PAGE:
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Is One Dalton the last 700-foot tower in Boston for a generation?

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Not a lot of sites left

One Dalton under construction last summer.
Sara Colket Photography

At some point during the next 12 months or so, the 742-foot Four Seasons Hotel & Private Residences One Dalton Street in western Back Bay will top out and open.

That milestone will very likely mark the last time for a generation that Boston will see the completion of a tower of at least 700 feet.

That is not because of a lack of demand for the hotel rooms, the housing, and the offices that would go up in such a tower. Those sectors are notoriously tight in Boston, especially the first two.

Nor is it because of a lack of interest from developers and their allies. Boston provides some of the best returns on investment in real estate in the nation, whatever the construction costs.

Nor is it necessarily a lack of political will on the part of many elected officials, some of whom, including Mayor Marty Walsh, have thrown vocal support behind projects such as a conversion of the Winthrop Square Garage into a high-rise condo-and-office spire.

No, One Dalton likely marks literally a high-water mark for Boston development because the city, a compact one whatever its expansions over the centuries, is running out of sites for such tall towers.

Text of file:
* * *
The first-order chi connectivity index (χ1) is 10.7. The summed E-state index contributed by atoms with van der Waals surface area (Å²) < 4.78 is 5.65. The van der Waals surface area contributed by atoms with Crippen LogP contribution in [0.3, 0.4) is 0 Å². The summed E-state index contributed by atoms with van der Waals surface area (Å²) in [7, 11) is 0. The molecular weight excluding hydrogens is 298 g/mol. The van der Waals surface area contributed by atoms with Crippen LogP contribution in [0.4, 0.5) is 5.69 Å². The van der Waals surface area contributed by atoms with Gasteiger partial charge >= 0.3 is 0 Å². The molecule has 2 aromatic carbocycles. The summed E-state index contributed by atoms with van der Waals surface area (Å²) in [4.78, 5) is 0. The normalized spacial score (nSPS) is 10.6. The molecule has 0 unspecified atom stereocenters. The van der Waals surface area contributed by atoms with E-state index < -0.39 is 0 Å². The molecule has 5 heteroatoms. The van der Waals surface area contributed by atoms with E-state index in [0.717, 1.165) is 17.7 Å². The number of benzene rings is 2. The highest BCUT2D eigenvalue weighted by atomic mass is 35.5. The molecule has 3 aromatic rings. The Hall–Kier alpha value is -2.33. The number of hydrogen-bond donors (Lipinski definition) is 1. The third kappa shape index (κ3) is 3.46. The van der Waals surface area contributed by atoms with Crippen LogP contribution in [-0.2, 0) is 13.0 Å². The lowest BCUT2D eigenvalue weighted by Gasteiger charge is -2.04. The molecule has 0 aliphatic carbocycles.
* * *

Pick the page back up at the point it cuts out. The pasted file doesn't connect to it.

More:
The sites have to have a few things going for them going in.

For one, they can’t be within areas where the Federal Aviation Administration would view a tall tower as a nuisance—or worse—for Logan Airport.

For another, they can’t be in a location where a tall tower would most assuredly cast shadows on Boston landmarks. Witness the recent kerfuffle regarding new towers over and around Back Bay Station and the Winthrop Square Garage affair (and the tallest of the Back Bay Station towers is not even 370 feet).

And, finally, the sites can’t be in spots where neighbors might deem a tall tower intrusive or out of scale (see: saga, Harbor Garage redevelopment).

So that leaves a few sites in the West End and maybe some out along the tail of Boston’s so-called High Spine in western Back Bay. Even then, though, plans, lawsuits, re-planning, re-litigating, etc., could mean years between a 700-foot tower’s proposal and its completion.

When the 685-foot Millennium Tower opened in 2016 in Downtown Crossing, after years of squabbling about the site and about the design of the new project, it was the tallest new building in Boston since the 790-foot 200 Clarendon in 1976 and the first tower over 600 feet since the 614-foot Federal Reserve building opened the same year.

In other words, the first in at least a generation.